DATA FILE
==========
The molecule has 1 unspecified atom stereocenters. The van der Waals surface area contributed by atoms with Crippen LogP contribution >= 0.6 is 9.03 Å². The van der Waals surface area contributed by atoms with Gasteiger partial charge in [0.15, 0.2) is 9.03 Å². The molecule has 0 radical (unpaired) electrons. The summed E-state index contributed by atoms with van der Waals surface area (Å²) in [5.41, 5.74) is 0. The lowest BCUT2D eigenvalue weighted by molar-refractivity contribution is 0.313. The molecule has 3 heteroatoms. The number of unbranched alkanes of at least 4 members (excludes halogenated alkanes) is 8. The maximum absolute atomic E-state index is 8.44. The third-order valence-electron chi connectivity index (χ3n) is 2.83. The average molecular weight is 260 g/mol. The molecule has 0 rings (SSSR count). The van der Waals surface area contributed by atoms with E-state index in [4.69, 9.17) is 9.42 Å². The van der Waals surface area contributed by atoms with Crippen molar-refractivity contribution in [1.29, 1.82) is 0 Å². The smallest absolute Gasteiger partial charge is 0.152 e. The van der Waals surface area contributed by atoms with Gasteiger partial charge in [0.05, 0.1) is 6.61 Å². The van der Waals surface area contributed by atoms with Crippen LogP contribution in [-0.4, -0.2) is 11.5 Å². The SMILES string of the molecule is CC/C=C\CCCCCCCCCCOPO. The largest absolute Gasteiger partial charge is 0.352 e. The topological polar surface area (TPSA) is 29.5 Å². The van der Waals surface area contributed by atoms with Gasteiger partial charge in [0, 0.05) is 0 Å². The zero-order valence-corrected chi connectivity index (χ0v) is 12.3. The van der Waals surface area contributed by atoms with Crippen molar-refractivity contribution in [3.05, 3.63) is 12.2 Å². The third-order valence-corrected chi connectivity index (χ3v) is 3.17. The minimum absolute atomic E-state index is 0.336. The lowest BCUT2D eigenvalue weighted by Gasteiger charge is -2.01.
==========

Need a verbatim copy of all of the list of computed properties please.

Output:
The molecule has 1 unspecified atom stereocenters. The van der Waals surface area contributed by atoms with Crippen LogP contribution >= 0.6 is 9.03 Å². The van der Waals surface area contributed by atoms with Gasteiger partial charge in [0.15, 0.2) is 9.03 Å². The molecule has 0 radical (unpaired) electrons. The summed E-state index contributed by atoms with van der Waals surface area (Å²) in [5.41, 5.74) is 0. The lowest BCUT2D eigenvalue weighted by molar-refractivity contribution is 0.313. The molecule has 3 heteroatoms. The number of unbranched alkanes of at least 4 members (excludes halogenated alkanes) is 8. The maximum absolute atomic E-state index is 8.44. The third-order valence-electron chi connectivity index (χ3n) is 2.83. The average molecular weight is 260 g/mol. The molecule has 0 rings (SSSR count). The van der Waals surface area contributed by atoms with E-state index in [4.69, 9.17) is 9.42 Å². The van der Waals surface area contributed by atoms with Crippen molar-refractivity contribution in [1.29, 1.82) is 0 Å². The smallest absolute Gasteiger partial charge is 0.152 e. The van der Waals surface area contributed by atoms with Gasteiger partial charge in [0.05, 0.1) is 6.61 Å². The van der Waals surface area contributed by atoms with Crippen LogP contribution in [-0.4, -0.2) is 11.5 Å². The SMILES string of the molecule is CC/C=C\CCCCCCCCCCOPO. The largest absolute Gasteiger partial charge is 0.352 e. The topological polar surface area (TPSA) is 29.5 Å². The van der Waals surface area contributed by atoms with Gasteiger partial charge in [0, 0.05) is 0 Å². The zero-order valence-corrected chi connectivity index (χ0v) is 12.3. The van der Waals surface area contributed by atoms with Crippen molar-refractivity contribution in [3.05, 3.63) is 12.2 Å². The third-order valence-corrected chi connectivity index (χ3v) is 3.17. The minimum absolute atomic E-state index is 0.336. The lowest BCUT2D eigenvalue weighted by Gasteiger charge is -2.01.